Generation after generation, the same community is doing this work of garbage cleaning, what is the reason behind it?
If you look at the hierarchy of our administration, 99% cleaners are Dalits. It is only our community, including the Buddhists, Chamar, Meghwal, and Valmiki, that are in this job. We are not given the opportunity to sit on higher posts. I had appealed that I have a globalisation degree so give me a chance to put forth the problems of my community. It was rejected just because I am a Dalit. Even then, recently a circular was issued which said no matter how educated a sweeper is, he/she will not be promoted to higher posts.
The women’s condition is even worse. I want to challenge this circular, but I am not in that position. Nobody wants to listen to a sweeper. I have written letters to the PMO, keeping in cc many ministers and higher authorities, but got no response. Everyone only wants to exploit us in every possible way they can and at every chance that they get.
What is the condition of widows in your community?
The condition is very bad, and nothing is being done about it because we do not have any representation. All the high authorities are involved in the game of exploitation. We do not know what talks are done at the table. It is all a game of position. These women are illiterate, they do not even know how to write their name, let alone write an application. The officials exploit them if they seek their help. The pensions of deceased husbands are delayed, citing the excuse for paperwork. How will these uneducated women do paperwork? The attitude of the clerks is so bad, they keep postponing their pensions for two-three years. They are asked to give bribes and even sometimes forced into sexual acts if they want to get their work done.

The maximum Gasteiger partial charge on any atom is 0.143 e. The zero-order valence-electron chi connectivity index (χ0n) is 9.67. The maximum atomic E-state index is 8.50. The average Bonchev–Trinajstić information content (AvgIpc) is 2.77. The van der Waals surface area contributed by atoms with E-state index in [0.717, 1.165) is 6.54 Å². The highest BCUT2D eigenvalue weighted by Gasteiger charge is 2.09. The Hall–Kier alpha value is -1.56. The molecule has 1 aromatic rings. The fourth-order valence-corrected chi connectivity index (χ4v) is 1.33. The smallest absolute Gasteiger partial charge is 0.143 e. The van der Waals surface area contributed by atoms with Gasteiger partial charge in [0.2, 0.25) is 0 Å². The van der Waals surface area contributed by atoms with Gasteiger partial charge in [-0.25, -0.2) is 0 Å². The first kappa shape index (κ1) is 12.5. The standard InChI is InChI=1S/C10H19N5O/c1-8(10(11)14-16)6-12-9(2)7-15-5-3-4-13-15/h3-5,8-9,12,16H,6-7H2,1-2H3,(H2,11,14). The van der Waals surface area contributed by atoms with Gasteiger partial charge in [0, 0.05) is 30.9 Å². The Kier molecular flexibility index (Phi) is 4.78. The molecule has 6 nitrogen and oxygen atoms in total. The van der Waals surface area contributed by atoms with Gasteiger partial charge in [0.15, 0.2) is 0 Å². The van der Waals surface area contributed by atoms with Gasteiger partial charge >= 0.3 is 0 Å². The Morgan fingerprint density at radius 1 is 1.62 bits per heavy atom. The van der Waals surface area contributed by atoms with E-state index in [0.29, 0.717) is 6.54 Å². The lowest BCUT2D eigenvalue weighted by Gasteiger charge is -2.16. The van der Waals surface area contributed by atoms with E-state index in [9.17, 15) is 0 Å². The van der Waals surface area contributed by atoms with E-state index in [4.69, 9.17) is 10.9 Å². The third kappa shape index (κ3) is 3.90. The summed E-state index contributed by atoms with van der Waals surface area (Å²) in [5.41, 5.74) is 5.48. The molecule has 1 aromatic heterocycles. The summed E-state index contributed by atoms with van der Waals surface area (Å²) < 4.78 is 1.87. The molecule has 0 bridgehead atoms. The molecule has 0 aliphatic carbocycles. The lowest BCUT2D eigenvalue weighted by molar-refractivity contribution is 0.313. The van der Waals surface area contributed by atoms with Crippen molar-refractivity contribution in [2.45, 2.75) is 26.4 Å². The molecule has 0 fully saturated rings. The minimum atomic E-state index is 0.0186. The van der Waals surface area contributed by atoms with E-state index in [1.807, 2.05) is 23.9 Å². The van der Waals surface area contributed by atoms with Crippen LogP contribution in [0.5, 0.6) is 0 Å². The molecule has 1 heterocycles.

At what age are the girls of your community married? Is child marriage a common practice?
Girls are usually married off at the age of 15-16 to men who are 10-15 years older to them. The condition of the area we live in is so bad that parents want to get their daughters married so that they are safe. Rape and physical assault are very common here. Even the financial condition is so bad that they think, if the daughter is sent away, they will have one less member to feed. But they do not understand that marrying them off is not the solution. Even my sister was married at the age of 15. But she was burnt by her own husband for not fulfilling the demand of dowry. I was alone fighting in the session court, high court, but her in-laws gave bribes, everybody can be bought here, the documents were changed. I could not prove anything, my sister did not get any justice.
My daughters are studying, my wife is also in second-year law, she is trying to get a job. Looking at me they are getting inspiration and many of them who had left studies are going back to schools. I am happy that at least from somewhere the change is starting.
After listening to Sunil’s story and knowing about the disturbing condition of these women, I only want to ask, do women in India really have the right to equality?
This article was first published on March 8, 2018.